Its funny, but, looking at the image above, I’m realizing that if this were in Nigeria, it most likely would be a luxury apartment block in Banana Island or some high end hotel but, its in Paris,…….. and its for students.

Designed by Slovenian architects, OFIS, this is an 11 storey scuplture of 192 magnificent student apartment studios which sits on a narrow 11m wide site spanning about 200m on the edge of Parc La Vilette in Paris’s 19th district. 
The design at the time was targeted at incorporating the 2012 Paris tram route passing along it and achieving a low energy consumption for the building. The major objective, however, was to design a home to accommodate students able to offer them a healthy environment to study, learn, have fun and socialise.
Completed in 2013, the building is supremely energy efficient, simply designed, well insulated and ventilated, functioning optimally at all seasons and is quite pretty to look at.

 

 

With its longer side on the north-south axis, the orientation was to the designers favour allowing for tonnes of daylight and cross ventilation. As such, the building is designed as a complex of two rectangular blocks divided by a shared garden and connected by a narrow open bridge, that doubles as common space for the students. Following the narrow form of the site, the complex allows for prime East-West views with naturally lit and well ventilated circulation areas. Both blocks are simply structured with an economical yet functional frame that takes a modular approach.
The first block is about 30m long while the second spans about 65m, both reaching an overall height of 29.2 meters. The building structure is made up of modular reinforced concrete and steel with foundation piles of 12m to 15m deep, 
For security and management reasons, there is only one entry which is accessed between the 2 blocks.
The complex features a basement, which caters to technical and service areas while the ground floor accomodates public functions, such as the lobby and common areas.
The 9 floors above are for the terraced student studios each one being the same size and configuration for optimisation of design and construction. The studios are all ensuite with ample storage, an adequate kitchenette and study/work space plus a balcony overlooking the adjacent street.
A total of 23 Studios within the building are designed to accommodate the disabled and individuals with reduced mobility. Located on the ground floor and the first floor they provide easier access, and better proximity to common areas, helping to avoid alienation and facilitate the social integration of these individuals.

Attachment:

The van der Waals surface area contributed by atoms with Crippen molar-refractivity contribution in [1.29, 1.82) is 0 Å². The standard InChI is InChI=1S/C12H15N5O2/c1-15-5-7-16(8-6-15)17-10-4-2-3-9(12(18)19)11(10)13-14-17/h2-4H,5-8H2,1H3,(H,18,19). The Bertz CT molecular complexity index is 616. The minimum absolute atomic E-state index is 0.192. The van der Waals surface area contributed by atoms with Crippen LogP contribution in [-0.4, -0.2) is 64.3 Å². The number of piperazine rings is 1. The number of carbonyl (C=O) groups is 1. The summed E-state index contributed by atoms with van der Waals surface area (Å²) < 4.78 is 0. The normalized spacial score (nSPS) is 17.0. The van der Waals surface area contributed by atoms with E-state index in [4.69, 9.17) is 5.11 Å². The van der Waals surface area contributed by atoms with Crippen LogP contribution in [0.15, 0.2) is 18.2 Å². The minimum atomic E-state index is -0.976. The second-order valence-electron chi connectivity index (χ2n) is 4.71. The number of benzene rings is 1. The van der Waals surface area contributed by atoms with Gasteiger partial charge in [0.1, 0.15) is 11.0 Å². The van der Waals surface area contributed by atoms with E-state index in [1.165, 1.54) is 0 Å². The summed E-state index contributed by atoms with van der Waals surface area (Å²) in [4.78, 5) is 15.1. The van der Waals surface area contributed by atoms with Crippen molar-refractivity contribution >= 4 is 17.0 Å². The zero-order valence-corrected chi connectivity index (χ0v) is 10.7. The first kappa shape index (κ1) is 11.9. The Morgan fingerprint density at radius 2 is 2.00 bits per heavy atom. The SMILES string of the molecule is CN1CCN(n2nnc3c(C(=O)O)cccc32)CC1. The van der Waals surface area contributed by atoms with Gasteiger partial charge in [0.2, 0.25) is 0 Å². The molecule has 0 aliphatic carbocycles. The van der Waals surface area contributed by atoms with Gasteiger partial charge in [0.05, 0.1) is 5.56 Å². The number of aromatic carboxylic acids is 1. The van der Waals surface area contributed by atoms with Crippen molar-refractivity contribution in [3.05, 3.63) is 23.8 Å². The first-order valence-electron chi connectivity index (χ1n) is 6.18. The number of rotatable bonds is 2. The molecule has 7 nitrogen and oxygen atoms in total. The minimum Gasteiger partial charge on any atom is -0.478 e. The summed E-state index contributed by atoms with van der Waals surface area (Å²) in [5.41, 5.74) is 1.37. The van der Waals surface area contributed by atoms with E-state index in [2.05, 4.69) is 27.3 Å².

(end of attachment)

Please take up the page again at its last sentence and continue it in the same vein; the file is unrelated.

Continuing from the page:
There are also a total of 7 studios with two bedrooms throughout the building with one on each floor, specially designed for student couples. Thanks to the favourable orientation, the studios offer the best possible comfort, brightness and functionality. Their balconies function more like extensions of the interior space creating intimate out door spaces.

 


Preliminary Approach Rendering
Preliminary Rendering
Preliminary Rendering showing Adjacent Tram Route in relation to the Building

 

Preliminary Rendering showing previous facade for West facing face of building
Ground Floor – 4th Floor

 

5th Floor – 9th Floor

 

The treatment of the studios was an integral part of what is probably the most remarkable feature of the entire scheme – the facades. Due to its orientation,length and form, the facades needed to have character and amenity as they would have a major impact on the aesthetic of the surrounding region.
Along the eastern facade, you have the studio balconies, of varying sizes, wrapped in high-density stratified timber panels, overlooking the street, in a seemingly random arrangement similar to crookedly stacked boxes. This ‘disorder’ help to break down the scale and proportion of the building, creating a dynamic surface of wooden, cocoon-like pods. It also aids in shading the windows of the studios with sunscreens to control sunlight and reduce heat gain on the interior. The drama and function are exemplary.
Initially intended to be horizontal bamboo blades as seen on the renderings, the Western facade which houses circulation stairwells and the open passage corridors along which you find entrances to the studios, is shielded by an undulating, polygonal, 3d metal mesh. Its transparency permits air flow and views of the adjacent football field, all the while keeping the resident students safe and secure.

 

East Facing Elevation

 

West Facing Elevation

 

Exploded Component Detail for Studio Terraces that form East facing Building Facade
Details and Composition of West facing Building Facade

 

Scale Model

Its a really well thought out and well designed scheme. From the favourable orientation, to the central garden that seperates the two blocks and creates a communal, transparent, space that carries a private, almost exclusive character and feel. The buildings energy efficiency, thanks to solid design sense and sustainable features like the 300 sq m of solar panels on the roof that generate electricity and the rainwater harvesting system that uses rainwater to irrigate the garden and greenspaces. Cross Ventilation, Ample Daylight, well crafted living spaces, dynamic and intriguing facades, that add to the aesthetic fabric of the region. All of these factors and features, make for a truly five star design and equally five star piece of construction that caters to the youth of the country.

      

      

[via dezeen dezeen 2ofis archdailydesignboom]

 
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